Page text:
As part of the Disney Dreamworks Event I attended last week in Hollywood, I got to participate in a group interview with John Lasseter.  Mr. Lasseter is the chief creative officer at Pixar and Walt Disney Animation Studios. He is also currently the Principal Creative Advisor for Walt Disney Imagineering.  But he’s also the proud father of five boys and husband to his fabulous wife (whom I got an opportunity to briefly meet).  I was amazed at his obvious pride and love for the Cars 2 characters and crew. It was evident from the Hawaiian-style Cars 2 shirt he was wearing and the huge smile on his face when he talked about the movie and how it came to be.

I thought I’d focus this first interview on the hot button topics being brought up about Cars 2. Specifically the questions surrounding the violence and drinking themes within the movie.  Mr. Lasseter addresses both with us during our recent interview.

When asked what the thought processes and production process Disney/Pixar used to be sure they were hitting the right target age with a family-friendly message, Mr. Lasseter responded that many times he’s gone to the movie theaters as a dad, not a filmmaker, only to find that a film that’s been advertised as a family-film is filled with language that is inappropriate or a subject matter that his kids are not ready for yet.  He noted that Hollywood tends to lean toward edgy. “Because they want to appeal to the core movie going audience which is kind of a little older. And so they feel they have to do these things or kind of humor that is, you know, fart humor or something like that.”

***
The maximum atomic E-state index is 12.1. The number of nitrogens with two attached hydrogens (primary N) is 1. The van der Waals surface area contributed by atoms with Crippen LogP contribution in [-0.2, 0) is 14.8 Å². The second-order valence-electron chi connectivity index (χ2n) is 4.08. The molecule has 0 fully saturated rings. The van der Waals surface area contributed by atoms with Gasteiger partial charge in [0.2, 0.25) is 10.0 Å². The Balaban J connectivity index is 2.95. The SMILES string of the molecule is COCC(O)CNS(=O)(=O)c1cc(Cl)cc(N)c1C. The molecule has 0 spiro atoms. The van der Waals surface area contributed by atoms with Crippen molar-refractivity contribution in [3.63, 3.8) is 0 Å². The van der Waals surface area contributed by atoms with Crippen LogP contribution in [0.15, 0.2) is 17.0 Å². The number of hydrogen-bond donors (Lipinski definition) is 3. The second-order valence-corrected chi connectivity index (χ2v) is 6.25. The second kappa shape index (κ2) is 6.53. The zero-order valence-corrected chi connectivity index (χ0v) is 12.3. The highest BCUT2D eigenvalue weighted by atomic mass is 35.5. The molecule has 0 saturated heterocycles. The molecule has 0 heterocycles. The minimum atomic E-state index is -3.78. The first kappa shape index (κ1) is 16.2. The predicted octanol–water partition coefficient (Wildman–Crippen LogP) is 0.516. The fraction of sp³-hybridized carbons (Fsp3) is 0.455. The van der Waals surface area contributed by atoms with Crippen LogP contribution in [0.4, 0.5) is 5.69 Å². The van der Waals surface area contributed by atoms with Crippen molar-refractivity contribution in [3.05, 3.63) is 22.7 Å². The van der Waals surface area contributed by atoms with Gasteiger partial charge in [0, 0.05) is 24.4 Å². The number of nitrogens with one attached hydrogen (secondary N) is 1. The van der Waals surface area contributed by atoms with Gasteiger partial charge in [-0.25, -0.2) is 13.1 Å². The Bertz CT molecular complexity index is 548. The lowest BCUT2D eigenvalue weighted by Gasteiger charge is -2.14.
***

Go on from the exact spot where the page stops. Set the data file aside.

He went on to say that “good fart humor every now and then in okay, you know, because we all deal with it with our kids…” But he assured us that he’s devoted to making movies that parents will love as much as the kids and ones that we won’t mind watching repeatedly.  His goal is to make movies that in the ends are wholesome because there’s a nice message.  However, he made it clear that, “We don’t make our movies to teach lessons.  We’re not into that.  We have great messages in our film that are there to help tell the heart of the story.  And, and I take great responsibility and there’s certain things and that’s what I said right away about the alcohol because it’s important for me.  We never have smoking in our films, you know.  We have smoking tailpipes but, you know, they’re cars but we don’t have smoking.”

Some reviewers, including myself (you can what I had to say about it here), have mentioned the drinking scenes in Cars 2.  Mr. Lasseter stated, “I’m very conscience about alcohol in the films and it seems like there’s a lot of drinking. It’s all oil. They don’t drink alcohol and drive.”   He went on to say, “There are martini glasses.  There’s beer glasses and like that because it fits for the setting of the film, the big parties… It just sort of made sense.  But in all those cases we do make a point to put oil on there.

The weapons and shooting have also been questioned in the G-rated movie by some reviewers.  Mr. Lasseter addresses it as well, “Violence is something we take a look at.  The Incredibles and Cars and are both a certain kind of genre… I’m very conscience of the violence in there….there’s a certain level that is accepted for the kind of genre that they’re watching, superheroes or kind of spy movies.  And then there’s stuff where it starts being kind of cruel and we draw the line there.  We don’t want to do that even with automobiles.”

In the end, Disney / Pixar wants to tell a compelling story. One that keeps both kids and adults on the edge of their seat waiting to see what happens next.  Their goal is to fill the story with memorable characters, a great story, and set it all in a believable world, and that’s how we grow to love characters like Mater and McQueen.  In the end, every family needs to do what’s right for them.  It’s a great family-friendly film and it’s up to parents to decide his/her child’s readiness for cartoon violence and perceived drinking.


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